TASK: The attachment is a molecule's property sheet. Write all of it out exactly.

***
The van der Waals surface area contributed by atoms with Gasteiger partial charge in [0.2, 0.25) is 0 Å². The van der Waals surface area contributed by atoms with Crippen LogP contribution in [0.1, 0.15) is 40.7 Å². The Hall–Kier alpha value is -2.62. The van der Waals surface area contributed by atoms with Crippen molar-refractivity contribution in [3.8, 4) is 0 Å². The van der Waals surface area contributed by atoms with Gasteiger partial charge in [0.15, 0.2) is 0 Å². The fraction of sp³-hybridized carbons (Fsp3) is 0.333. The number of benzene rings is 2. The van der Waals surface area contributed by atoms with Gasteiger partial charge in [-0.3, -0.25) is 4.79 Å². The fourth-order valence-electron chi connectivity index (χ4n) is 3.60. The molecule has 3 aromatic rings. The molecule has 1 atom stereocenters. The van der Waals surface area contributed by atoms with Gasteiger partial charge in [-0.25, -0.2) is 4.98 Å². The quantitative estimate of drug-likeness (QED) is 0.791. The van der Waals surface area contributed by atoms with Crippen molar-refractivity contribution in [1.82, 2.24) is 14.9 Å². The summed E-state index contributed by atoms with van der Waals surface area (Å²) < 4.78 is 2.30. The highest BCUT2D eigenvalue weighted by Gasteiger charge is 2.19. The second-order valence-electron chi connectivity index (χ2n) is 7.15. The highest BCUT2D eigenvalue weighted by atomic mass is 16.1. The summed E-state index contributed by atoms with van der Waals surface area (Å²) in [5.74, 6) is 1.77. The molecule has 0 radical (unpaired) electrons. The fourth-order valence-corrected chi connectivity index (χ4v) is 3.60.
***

The van der Waals surface area contributed by atoms with Gasteiger partial charge in [0.2, 0.25) is 0 Å². The van der Waals surface area contributed by atoms with Crippen LogP contribution in [0.1, 0.15) is 40.7 Å². The Hall–Kier alpha value is -2.62. The van der Waals surface area contributed by atoms with Crippen molar-refractivity contribution in [3.8, 4) is 0 Å². The van der Waals surface area contributed by atoms with Gasteiger partial charge in [0.15, 0.2) is 0 Å². The fraction of sp³-hybridized carbons (Fsp3) is 0.333. The number of benzene rings is 2. The van der Waals surface area contributed by atoms with Gasteiger partial charge in [-0.3, -0.25) is 4.79 Å². The fourth-order valence-electron chi connectivity index (χ4n) is 3.60. The molecule has 3 aromatic rings. The molecule has 1 atom stereocenters. The van der Waals surface area contributed by atoms with Gasteiger partial charge in [-0.25, -0.2) is 4.98 Å². The quantitative estimate of drug-likeness (QED) is 0.791. The van der Waals surface area contributed by atoms with Crippen molar-refractivity contribution in [1.82, 2.24) is 14.9 Å². The summed E-state index contributed by atoms with van der Waals surface area (Å²) < 4.78 is 2.30. The highest BCUT2D eigenvalue weighted by Gasteiger charge is 2.19. The second-order valence-electron chi connectivity index (χ2n) is 7.15. The highest BCUT2D eigenvalue weighted by atomic mass is 16.1. The summed E-state index contributed by atoms with van der Waals surface area (Å²) in [5.74, 6) is 1.77. The molecule has 0 radical (unpaired) electrons. The fourth-order valence-corrected chi connectivity index (χ4v) is 3.60.